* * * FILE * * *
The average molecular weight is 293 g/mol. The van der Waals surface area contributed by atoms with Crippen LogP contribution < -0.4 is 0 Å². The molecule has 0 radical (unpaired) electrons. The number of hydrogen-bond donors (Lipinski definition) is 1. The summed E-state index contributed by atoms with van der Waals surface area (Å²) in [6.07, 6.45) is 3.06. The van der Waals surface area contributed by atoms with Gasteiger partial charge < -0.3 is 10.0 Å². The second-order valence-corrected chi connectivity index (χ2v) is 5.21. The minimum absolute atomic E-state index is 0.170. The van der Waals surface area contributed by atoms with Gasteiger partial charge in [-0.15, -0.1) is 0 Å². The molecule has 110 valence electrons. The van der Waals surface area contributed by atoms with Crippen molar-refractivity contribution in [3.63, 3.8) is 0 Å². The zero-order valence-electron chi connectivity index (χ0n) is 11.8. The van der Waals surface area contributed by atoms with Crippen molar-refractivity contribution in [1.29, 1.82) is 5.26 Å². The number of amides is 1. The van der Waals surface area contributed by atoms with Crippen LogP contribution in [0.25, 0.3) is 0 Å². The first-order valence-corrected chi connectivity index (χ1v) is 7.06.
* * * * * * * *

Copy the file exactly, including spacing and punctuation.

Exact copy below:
The average molecular weight is 293 g/mol. The van der Waals surface area contributed by atoms with Crippen LogP contribution < -0.4 is 0 Å². The molecule has 0 radical (unpaired) electrons. The number of hydrogen-bond donors (Lipinski definition) is 1. The summed E-state index contributed by atoms with van der Waals surface area (Å²) in [6.07, 6.45) is 3.06. The van der Waals surface area contributed by atoms with Gasteiger partial charge < -0.3 is 10.0 Å². The second-order valence-corrected chi connectivity index (χ2v) is 5.21. The minimum absolute atomic E-state index is 0.170. The van der Waals surface area contributed by atoms with Gasteiger partial charge in [-0.15, -0.1) is 0 Å². The molecule has 110 valence electrons. The van der Waals surface area contributed by atoms with Crippen molar-refractivity contribution in [3.63, 3.8) is 0 Å². The zero-order valence-electron chi connectivity index (χ0n) is 11.8. The van der Waals surface area contributed by atoms with Crippen molar-refractivity contribution in [1.29, 1.82) is 5.26 Å². The number of amides is 1. The van der Waals surface area contributed by atoms with Crippen LogP contribution in [0.25, 0.3) is 0 Å². The first-order valence-corrected chi connectivity index (χ1v) is 7.06.